Tuesday, November 29, 2011

Jon Huntsman's Big Idea

This quote is from Joe Klein on page 25 in the December 5th 2011 Time magazine.
begin quote:
"We have to restore trust,"Huntsman said,"Trust in the Congress, the Executive Branch and Wall Street, where we can no longer tolerate banks that are too big to fail." end quote.

This idea is likely one that will resonate with voters everywhere if they actually have time to think about it. Because the banks have already been bailed out once. Because they have not really been reformed through useful new laws and restrictions,  we the taxpayers might have to bail them out again within the next 5 years or so. Since the taxpayers cannot afford to do that, banks too big to fail shouldn't be allowed to exist (at least in their present form). Because to do that might cause the financial ruin of the whole nation. (Hence the statement "too big to fail" since any one of these top 6 banks might take the whole nation down financially  if they were to fail)

Begin 2nd quote:
"Specifically, he wants to impose a stiff fee on the top 6 banks, which hold assets that equal almost 65% of America's GDP. The money would go to reduce corporate taxes on companies in the nonfinancial sector, part of Huntsman's larger plan to revive U.S. manufacturing."

So, the former Ambassador to China (2009 to 2011) from the United States and the Governor of Utah
(2005 to 2009) demonstrates his credibility to the voters in the U.S. because of this one idea. This likely is his most useful idea so far as a Republican Presidential candidate.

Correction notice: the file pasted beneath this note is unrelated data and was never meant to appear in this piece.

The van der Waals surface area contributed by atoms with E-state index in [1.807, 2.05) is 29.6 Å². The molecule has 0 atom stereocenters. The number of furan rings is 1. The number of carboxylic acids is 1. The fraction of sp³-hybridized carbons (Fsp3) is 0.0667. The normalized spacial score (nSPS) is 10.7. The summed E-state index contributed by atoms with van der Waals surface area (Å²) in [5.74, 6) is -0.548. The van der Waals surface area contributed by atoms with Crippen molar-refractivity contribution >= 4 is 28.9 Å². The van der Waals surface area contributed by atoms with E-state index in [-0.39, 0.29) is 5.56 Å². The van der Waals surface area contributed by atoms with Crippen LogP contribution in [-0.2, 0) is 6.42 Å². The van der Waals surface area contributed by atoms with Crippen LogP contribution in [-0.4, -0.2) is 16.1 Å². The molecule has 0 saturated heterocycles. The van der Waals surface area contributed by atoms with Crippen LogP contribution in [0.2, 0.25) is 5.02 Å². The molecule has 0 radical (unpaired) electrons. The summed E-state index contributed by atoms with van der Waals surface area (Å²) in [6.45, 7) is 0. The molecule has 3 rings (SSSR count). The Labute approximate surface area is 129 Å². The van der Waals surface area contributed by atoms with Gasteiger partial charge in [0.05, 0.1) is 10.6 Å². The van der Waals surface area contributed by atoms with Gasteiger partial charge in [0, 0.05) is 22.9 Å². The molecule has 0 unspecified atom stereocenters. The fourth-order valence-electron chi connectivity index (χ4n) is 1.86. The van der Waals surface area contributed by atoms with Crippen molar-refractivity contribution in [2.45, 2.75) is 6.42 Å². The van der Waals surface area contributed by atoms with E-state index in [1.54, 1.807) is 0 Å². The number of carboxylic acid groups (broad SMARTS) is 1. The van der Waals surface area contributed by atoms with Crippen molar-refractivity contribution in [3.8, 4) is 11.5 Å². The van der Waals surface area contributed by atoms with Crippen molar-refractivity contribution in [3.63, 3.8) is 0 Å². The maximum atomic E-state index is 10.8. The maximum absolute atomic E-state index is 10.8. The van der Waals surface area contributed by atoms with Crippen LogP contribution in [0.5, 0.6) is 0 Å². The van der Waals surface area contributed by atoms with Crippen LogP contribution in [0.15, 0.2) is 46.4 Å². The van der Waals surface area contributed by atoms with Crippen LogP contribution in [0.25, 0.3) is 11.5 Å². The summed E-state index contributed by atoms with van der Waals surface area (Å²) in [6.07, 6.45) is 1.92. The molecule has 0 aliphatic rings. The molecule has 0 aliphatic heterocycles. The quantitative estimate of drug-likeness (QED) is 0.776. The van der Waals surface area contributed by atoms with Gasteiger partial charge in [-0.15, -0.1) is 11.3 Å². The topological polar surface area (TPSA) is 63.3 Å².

later: I found this article about several banks getting their credit downgraded by the S&P partly because of their exposure to Europe and the Euro. We may witness one of the too big to fail banks fail yet this year or next the way this sounds. I hope I'm wrong:


NEW YORK (AP) — Standard & Poor's Ratings Services has lowered its credit ratings for many of the world's largest financial institutions, including the biggest banks in the U.S.
Bank of America Corp. and its main subsidiaries are among the institutions whose ratings fell at least one notch Tuesday, along with Citigroup Inc., Goldman Sachs Group Inc., JPMorgan Chase & Co., Morgan Stanley and Wells Fargo & Co.
S&P said the changes in 37 financial companies' ratings reflect the firm's new criteria for banks, and they incorporate shifts in the industry and the role of governments and central banks worldwide. The agency did not release its evaluation of each company but said it plans to discuss the changes during a conference call early Wednesday.
Bank of America's issuer credit rating was cut to "A-" from "A," as were its Countrywide Financial Corp. and Merrill Lynch & Co. Inc. units, along with a series of related subsidiaries
Ratings downgrades are never seen as positive, but this round may be particularly damaging for Bank of America.
Concern already was growing Tuesday about whether B of A has enough capital to withstand another downturn in the U.S. economy or further trouble in Europe, and the bank's stock fell to a two-year low before the ratings announcement. end quote.

No comments: